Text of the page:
I'm feeling like some light entertainment. Specifically, I want another good cozy mystery or so to read. At the moment, I'm out of suggestions and recent reviews, so I went with a less-scientific method, choosing by cover and title. It's been known to work.
Try one: The Grave Gourmet by Alexaner Campion.
The first, most important thing Campion has to say about Capucine is that she's gorgeous and knows it. She first appears in chapter one in "straightening, drawing in her tummy, rounding out her buttocks, lifting her breasts against her designer silk blouse." By the second chapter, she is asking her superior for a job transfer, still wearing designer clothes, but having decided that "omitting a bra was essential to the tough guy look." For some reason, Campion feels the need to mention her braless state twice within three pages. Am I supposed to like this woman? I'm honestly not sure.
And then there is the prose. French words are liberally scattered throughout the text, just to remind everyone that this is supposed to be France. They're italicized, to remind us that they're foreign (Yes, I know this is traditional, but it's also distracting, especially when it's happening several times a page).
Then there are the metaphors. Oh the metaphors.
In the first chapter, Capucine's "feeling of well-being popped like a soap bubble, drenching her in cold oily dampness." A few pages later, there is Capucine "releasing an insuppressible smile to flutter across the room like a butterfly."
I hope someone opened a window for the poor thing.
Having made it to all of page eleven, I flipped to the end, only to find someone saying, "My sense is she's cauterizing her spirit."
This may well replace "I left my fear in the dimensional tunnel" as a personal favorite non-phrase(1), but I'm still not finishing the book.
Moving on: Scones & Bones by Laura Childs.
The first thing Childs wants everyone to know about Theodosia is that she is with a group of friends. This is promising. The next most important thing, though, is that she is gorgeous. "Her abundance of auburn hair could have inspired Raphael; her fair English skin seemed tempered by the cool, rainy weather of the Salisbury Plain. Theodosia's blue eyes sparkled with barely contained energy" She also has high cheekbones, and a full mouth. Is anyone else thinking of young Anne Shirley's "raven tressed" heroines? Only me?
I read for a while longer. The prose in Scones & Bones was, as you may have gathered from that description, colorful. It tended to intrude itself at odd moments, and I never was sure what to think of characters who talk about tea in tea-catalog terms. Also, I'm pretty sure EMTs don't put their stethoscopes on a man's chest, decide he's dead, and leave. I skipped a few pages, and a few more, and then a few more. And then I ran across this:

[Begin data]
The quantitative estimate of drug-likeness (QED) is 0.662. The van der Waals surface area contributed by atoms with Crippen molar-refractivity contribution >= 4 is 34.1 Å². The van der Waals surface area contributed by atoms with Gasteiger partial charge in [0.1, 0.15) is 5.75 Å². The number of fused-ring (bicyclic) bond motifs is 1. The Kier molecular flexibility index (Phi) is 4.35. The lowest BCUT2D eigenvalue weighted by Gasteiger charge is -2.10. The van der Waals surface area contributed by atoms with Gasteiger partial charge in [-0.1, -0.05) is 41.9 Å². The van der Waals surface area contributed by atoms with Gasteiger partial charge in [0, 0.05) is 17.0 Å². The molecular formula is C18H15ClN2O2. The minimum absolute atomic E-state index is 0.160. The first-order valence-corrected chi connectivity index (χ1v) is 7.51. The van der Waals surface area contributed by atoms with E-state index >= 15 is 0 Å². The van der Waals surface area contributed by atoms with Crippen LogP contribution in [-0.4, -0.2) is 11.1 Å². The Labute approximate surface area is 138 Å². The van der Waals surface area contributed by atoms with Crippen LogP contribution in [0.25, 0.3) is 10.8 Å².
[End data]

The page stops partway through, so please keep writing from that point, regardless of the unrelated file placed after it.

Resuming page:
"the answer bubbled up inside Theodosia's brain like saber tooth tiger bones being spit from the depths of the La Brea tar pits."
What does one do with a metaphor like that? Hang caution tape around it? Circle admiringly? Stutter to a disbelieving halt before reading it out loud to any and all passers by?
Next book: Agatha Christie's Spider's Web novelized by Charles Osborne.
Spider's Web was something of a safe bet. I like Agatha Christie, and I've read a couple of Osborne's novelizations of her plays before, so I knew what to expect. It was a mildly enjoyable read with Christie's trademark tricks and twists, fun, but just a little flat. It's not that Christie's characters ever have deep interior lives, but they do have them, and Osborne's novelizations invariably leave that out, simply describing the motions of the people very much as though they were on stage. Spider's Web was a stopgap, not a solution.
A Stitch Before Dying, a Black Sheep Knitting Mystery by Anne Canadeo
This one features a group of friends who enjoy knitting together. Canadeo tells us of hobbies, careers, and friendships. There's nary a raven-tressed or Titian-haired heroine in sight. The prose is neatly staying in the background, working to tell the story. The knitting group describes their projects in reasonable, craft-group language.
I like these people, and the time spent reading passed agreeably, quietly, and quickly. It's what I want out of a cozy.
I'm feeling optimistic about this one and plan on picking up a few more in the Black Sheep Knitting mystery series next visit.
Mind, I'll probably pick up a few other mysteries, too, just in case.
Anyone got any suggestions?
(1) From Andromeda, about the time I realized it had stopped being the show I loved. Still, I've gotten a lot of amusement out of that phrase. That's something.